Believe it or not, wildfires weren't a concern when the government of the Northwest Territories signed an agreement in 2007 to build the Deh Cho Bridge.
Reflecting on rapidly changing environmental concerns in the North, David Ramsay, who served as transportation minister during the bridge's opening in 2012, told CBC News how things have changed.
Priorities were understandably different almost 20 years ago, during the planning stages.
"In the last few years, infrastructure has become much more important in communities for obvious reasons," he said. "I don't recall [wildfires] ever being brought up — we never talked about wildfires when it came to the bridge."
Located southeast of Fort Providence, N.W.T., almost 2,900 vehicles crossed the Deh Cho Bridge northbound on the weekend of Sept. 8 alone, when Yellowknifers were allowed to return home after the city's evacuation last month. By last Thursday, that number had soared to 6,587 vehicles.
Prior to the bridge, the Merv Hardie Ferry carried vehicles across the river from 1972 until 2012.
Dave Ramsay, the former N.W.T. minister of transportation, sits in the Yellowknife multiplex in 2019. (John Last/CBC)
With sudden and unpredictable weather events becoming more common across the North, Ramsay acknowledged luck may have played a role in the bridge being constructed when it was.
"The government really needs to pay more attention to infrastructure needs. What happened to Enterprise was a shame, but that could easily happen down the Central Mackenzie Valley as well," he said.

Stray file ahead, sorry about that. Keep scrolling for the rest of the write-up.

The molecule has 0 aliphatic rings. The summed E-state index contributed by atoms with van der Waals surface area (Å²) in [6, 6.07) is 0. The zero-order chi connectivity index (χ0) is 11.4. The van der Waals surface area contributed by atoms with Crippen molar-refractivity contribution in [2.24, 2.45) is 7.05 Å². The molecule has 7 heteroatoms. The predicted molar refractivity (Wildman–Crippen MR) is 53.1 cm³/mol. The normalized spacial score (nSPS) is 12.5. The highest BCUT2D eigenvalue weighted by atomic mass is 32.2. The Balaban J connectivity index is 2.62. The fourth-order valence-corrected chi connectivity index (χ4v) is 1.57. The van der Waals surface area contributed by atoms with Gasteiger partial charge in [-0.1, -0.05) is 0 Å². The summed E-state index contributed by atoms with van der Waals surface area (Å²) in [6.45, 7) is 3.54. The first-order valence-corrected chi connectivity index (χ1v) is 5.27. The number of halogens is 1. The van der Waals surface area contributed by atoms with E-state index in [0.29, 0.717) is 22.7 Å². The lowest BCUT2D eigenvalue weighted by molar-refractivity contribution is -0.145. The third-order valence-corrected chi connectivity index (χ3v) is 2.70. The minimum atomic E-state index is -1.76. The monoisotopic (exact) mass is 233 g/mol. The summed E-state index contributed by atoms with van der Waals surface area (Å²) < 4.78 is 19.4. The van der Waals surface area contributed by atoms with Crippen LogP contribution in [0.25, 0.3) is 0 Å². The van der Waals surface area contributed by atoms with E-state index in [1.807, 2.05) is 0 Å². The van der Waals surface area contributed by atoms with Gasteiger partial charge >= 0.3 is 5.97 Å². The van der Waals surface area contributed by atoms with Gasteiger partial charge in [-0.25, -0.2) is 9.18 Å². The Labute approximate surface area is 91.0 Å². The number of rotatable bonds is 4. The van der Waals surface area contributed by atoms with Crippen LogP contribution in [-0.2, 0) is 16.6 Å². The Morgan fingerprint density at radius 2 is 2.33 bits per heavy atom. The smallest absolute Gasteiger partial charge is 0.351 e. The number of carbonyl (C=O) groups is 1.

Former N.W.T. premier Joe Handley, whose government oversaw the opening of the bridge, told CBC News he always felt a wildfire was unlikely to consume Yellowknife. Nonetheless, he emphasized the importance of having the Deh Cho Bridge to accommodate a continuous flow of traffic over the river, especially in the case of a sudden evacuation.
"Likely, if we were depending on the ferry, rather than the bridge, we probably wouldn't have been able to get people across fast enough," he said. "The snow would be falling before everyone was across."
He agreed with Ramsay that wildfire risk was not a focus during the planning stages.
Although a fixed bridge has eliminated uncertain disruptions during the ice breakup and freezing periods, Handley said the main reason for its construction was to avoid problems associated with low water levels on the Mackenzie River.
Former N.W.T. premier Joe Handley, pictured here in 2015. (CBC)
This year has been an exceptional one not only with wildfires — the Mackenzie River is also experiencing historically low water.
Joachim Bonnetrouge, who has lived in Fort Providence for almost 70 years, said boat rides to collect fish have now turned treacherous due to the water levels.
"You really have to watch. I took a ride just yesterday and there's big rocks popping up in the river," he said.
Joachim Bonnetrouge, who has lived in Fort Providence for almost 70 years, says water levels on the Mackenzie River are incredibly low this year. (Anna Desmarais/CBC)
Bonnetrouge and other community members say the water is the lowest they've seen in their lifetime. It's part of a pattern of extremely low water levels across much of the territory this year.
Handley said if the Merv Hardie Ferry was still in operation today, those water levels could be causing problems for it — and could have jeopardized any plans of evacuating the capital.
"With no bridge, we likely wouldn't have evacuated Yellowknife. The only alternative would've been air — you'd be looking at 150 to 300 flights … [an] evacuation would not have been on the list of possibilities," Handley said.
Handley credits the efforts of first responders during the crisis, saying the firebreaks created around Yellowknife will be a significant deterrent for future fires.